compartmentalization

ONE LITTLE DATE

It had been nearly 2 years since Violet began her epic therapeutic journey that was changing all of our lives forever.  She was just 2 months away from being 13 years old when they told us.

“Guys, congratulations.  Violet is set to graduate on August 12th.”

And just like that, one finite little date morphed into a key.  And the key turned a lock.  And the lock opened a door.  And the compartment I had kept hidden from even myself spewed forth a flood.  And the flood drowned me. 

WHAT THE HECK WAS THIS?  Wasn’t this what we were waiting for?  What were all of these feelings and where were they coming from? 

Fear.

Excitement.  Relief.  Paranoia.  Joy.  Sadness.  More fear.  Happiness.  Gratitude.  Anxiety.  More fear.    

Grief and loss all over again.

All I could do was sob.  I have NEVER had such conflicting and extreme emotions simultaneously.  Our daughter was graduating from her therapeutic boarding school.  We had missed her so much.  This kid had worked so hard on herself.  When I reflected on how arduous the journey had been, I could barely wrap my mind around it. 

I had left my child, an 11 year old, alone in the woods.  It was the most unnatural, terrifying, heart-wrenching thing I had ever done.  By far, the most crucial milestone of my life. 

I heard the date and it was like I got tackled by all the feelings of losing her again. Right when you think you can’t possibly feel any more emotion, there it is - MORE.  Totally unexpected.  How could one date unlock SO MUCH?  And, how incredible is the brain that it created this defense?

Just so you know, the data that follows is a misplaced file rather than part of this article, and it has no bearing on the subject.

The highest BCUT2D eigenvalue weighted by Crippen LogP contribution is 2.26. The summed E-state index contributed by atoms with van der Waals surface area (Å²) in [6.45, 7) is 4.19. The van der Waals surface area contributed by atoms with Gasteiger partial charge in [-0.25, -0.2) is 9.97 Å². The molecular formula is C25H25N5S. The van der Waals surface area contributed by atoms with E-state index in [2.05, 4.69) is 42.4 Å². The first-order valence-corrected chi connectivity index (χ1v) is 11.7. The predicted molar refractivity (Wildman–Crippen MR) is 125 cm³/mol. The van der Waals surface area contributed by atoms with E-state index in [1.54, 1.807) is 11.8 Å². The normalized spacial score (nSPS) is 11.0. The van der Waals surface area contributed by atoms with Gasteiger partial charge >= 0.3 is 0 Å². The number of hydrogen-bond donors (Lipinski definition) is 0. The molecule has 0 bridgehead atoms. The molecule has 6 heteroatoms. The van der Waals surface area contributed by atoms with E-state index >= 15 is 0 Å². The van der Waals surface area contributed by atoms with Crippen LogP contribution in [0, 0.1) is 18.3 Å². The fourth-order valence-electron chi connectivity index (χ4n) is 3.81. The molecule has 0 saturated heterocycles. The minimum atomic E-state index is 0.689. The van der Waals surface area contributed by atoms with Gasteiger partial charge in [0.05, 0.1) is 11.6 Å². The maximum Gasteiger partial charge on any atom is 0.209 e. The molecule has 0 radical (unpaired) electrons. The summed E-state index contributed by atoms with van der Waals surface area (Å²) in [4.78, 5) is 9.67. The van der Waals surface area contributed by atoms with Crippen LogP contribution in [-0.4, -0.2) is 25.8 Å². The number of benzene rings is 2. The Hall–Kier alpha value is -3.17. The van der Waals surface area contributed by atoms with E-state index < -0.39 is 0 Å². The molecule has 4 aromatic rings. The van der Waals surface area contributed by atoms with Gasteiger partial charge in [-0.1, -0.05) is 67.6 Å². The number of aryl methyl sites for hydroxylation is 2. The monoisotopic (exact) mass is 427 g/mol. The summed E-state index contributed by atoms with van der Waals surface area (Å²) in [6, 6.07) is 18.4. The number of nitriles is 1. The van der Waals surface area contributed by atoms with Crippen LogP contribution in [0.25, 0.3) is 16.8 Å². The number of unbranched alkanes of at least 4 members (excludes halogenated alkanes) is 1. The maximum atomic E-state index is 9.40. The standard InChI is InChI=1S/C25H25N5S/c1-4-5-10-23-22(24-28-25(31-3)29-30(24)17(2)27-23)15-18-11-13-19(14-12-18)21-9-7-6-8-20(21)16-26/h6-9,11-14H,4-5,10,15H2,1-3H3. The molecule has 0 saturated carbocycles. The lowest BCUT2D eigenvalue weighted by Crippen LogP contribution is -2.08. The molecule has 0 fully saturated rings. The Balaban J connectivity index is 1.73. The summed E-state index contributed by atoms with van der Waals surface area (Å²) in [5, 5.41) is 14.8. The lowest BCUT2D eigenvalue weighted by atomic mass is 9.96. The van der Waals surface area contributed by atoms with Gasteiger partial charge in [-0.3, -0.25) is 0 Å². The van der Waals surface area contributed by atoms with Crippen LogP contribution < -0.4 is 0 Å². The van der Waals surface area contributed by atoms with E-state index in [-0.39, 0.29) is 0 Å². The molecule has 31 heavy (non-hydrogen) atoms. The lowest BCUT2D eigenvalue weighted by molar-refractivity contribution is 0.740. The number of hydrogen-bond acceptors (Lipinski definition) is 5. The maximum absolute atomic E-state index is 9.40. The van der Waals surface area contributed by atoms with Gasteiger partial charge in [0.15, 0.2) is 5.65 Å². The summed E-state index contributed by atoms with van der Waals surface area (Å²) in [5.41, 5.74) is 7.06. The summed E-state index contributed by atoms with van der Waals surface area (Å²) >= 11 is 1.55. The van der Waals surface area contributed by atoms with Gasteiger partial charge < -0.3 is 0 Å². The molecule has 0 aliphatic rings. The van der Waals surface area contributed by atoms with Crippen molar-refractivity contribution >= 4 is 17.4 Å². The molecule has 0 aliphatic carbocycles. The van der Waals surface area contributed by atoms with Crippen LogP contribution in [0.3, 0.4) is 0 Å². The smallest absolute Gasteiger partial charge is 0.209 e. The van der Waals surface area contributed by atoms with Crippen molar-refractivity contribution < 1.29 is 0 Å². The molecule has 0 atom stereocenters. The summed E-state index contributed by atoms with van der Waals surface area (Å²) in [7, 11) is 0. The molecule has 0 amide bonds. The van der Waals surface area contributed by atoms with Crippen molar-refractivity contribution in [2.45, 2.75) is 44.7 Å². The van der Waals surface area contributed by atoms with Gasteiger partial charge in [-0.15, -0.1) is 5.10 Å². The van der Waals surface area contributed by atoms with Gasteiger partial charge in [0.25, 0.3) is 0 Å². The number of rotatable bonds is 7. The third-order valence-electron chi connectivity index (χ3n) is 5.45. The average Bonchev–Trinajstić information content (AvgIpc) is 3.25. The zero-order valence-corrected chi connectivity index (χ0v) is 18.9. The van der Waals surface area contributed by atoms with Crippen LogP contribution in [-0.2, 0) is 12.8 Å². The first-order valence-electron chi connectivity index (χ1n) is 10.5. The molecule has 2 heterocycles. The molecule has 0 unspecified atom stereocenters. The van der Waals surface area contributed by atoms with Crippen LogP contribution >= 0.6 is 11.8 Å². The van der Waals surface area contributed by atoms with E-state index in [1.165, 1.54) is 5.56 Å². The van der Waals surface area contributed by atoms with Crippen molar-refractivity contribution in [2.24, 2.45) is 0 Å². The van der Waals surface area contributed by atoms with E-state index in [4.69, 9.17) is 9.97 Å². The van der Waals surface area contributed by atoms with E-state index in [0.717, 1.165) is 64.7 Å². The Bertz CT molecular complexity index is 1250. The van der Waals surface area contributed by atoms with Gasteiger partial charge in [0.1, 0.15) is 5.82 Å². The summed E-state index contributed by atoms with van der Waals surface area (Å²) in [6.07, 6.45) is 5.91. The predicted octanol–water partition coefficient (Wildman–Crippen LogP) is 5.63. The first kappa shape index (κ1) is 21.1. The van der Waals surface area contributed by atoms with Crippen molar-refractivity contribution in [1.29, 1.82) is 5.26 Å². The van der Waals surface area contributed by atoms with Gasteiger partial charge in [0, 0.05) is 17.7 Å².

"Compartmentalization is an unconscious psychological defense mechanism used to avoid cognitive dissonance, or the mental discomfort and anxiety caused by a person's having conflicting values, cognitions, emotions, beliefs, etc. within themselves.  Compartmentalization allows these conflicting ideas to co-exist by inhibiting direct or explicit acknowledgment and interaction between separate compartmentalized self-states."  (link below)

YES.  This was it.  I had allowed myself to grieve.  I had felt it, well, part of it.  These feelings of maternal desperation were in direct conflict with the betterment and healing of our family.  I made a compartment, or my brain did.  I didn't even know it.

Violet had been doing SO WELL.  Her therapist proudly told us she was the number one most desired mentor by the newer girls.  For the past many months, in times of consequence, disappointment, discomfort – Violet had been able to let it roll off her shoulders.  She had become the local diffuser of upset in the house.  She sounded like a teen therapist. 

I was so blown away by her progress, so happy to hear levity and pride in her voice.  Then, one little date came.  Apparently, Violet had a compartment too.  She cried.

“I don’t want to leave.  I’m scared.  I feel good here.  I have always felt bad, you know?  And now I have friends, I am a leader.  I am funny and people like me and come to me when they need help.  I am scared to leave and go somewhere else.  I don’t want to go.”